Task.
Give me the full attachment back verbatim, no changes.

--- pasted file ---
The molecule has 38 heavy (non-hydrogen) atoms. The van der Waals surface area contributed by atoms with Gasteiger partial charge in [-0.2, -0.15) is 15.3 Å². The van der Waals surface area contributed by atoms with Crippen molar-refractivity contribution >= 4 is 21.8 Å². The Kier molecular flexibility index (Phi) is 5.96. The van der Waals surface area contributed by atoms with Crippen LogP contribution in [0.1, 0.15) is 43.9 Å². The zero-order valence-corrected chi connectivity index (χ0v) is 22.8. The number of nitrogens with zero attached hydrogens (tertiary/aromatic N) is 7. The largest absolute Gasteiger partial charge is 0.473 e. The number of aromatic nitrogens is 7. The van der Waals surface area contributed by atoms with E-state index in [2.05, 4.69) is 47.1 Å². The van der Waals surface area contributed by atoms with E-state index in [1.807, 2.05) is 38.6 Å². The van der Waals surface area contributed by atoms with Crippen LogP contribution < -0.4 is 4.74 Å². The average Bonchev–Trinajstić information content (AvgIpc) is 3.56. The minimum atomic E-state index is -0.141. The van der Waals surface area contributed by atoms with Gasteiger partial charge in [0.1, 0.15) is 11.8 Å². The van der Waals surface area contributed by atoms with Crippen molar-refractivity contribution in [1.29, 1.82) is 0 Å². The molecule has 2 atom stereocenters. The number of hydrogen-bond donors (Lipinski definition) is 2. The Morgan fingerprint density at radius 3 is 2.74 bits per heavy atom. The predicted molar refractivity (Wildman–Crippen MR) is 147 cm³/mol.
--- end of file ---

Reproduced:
The molecule has 38 heavy (non-hydrogen) atoms. The van der Waals surface area contributed by atoms with Gasteiger partial charge in [-0.2, -0.15) is 15.3 Å². The van der Waals surface area contributed by atoms with Crippen molar-refractivity contribution >= 4 is 21.8 Å². The Kier molecular flexibility index (Phi) is 5.96. The van der Waals surface area contributed by atoms with Crippen LogP contribution in [0.1, 0.15) is 43.9 Å². The zero-order valence-corrected chi connectivity index (χ0v) is 22.8. The number of nitrogens with zero attached hydrogens (tertiary/aromatic N) is 7. The largest absolute Gasteiger partial charge is 0.473 e. The number of aromatic nitrogens is 7. The van der Waals surface area contributed by atoms with E-state index in [2.05, 4.69) is 47.1 Å². The van der Waals surface area contributed by atoms with E-state index in [1.807, 2.05) is 38.6 Å². The van der Waals surface area contributed by atoms with Crippen LogP contribution < -0.4 is 4.74 Å². The average Bonchev–Trinajstić information content (AvgIpc) is 3.56. The minimum atomic E-state index is -0.141. The van der Waals surface area contributed by atoms with Gasteiger partial charge in [0.1, 0.15) is 11.8 Å². The van der Waals surface area contributed by atoms with Crippen molar-refractivity contribution in [1.29, 1.82) is 0 Å². The molecule has 2 atom stereocenters. The number of hydrogen-bond donors (Lipinski definition) is 2. The Morgan fingerprint density at radius 3 is 2.74 bits per heavy atom. The predicted molar refractivity (Wildman–Crippen MR) is 147 cm³/mol.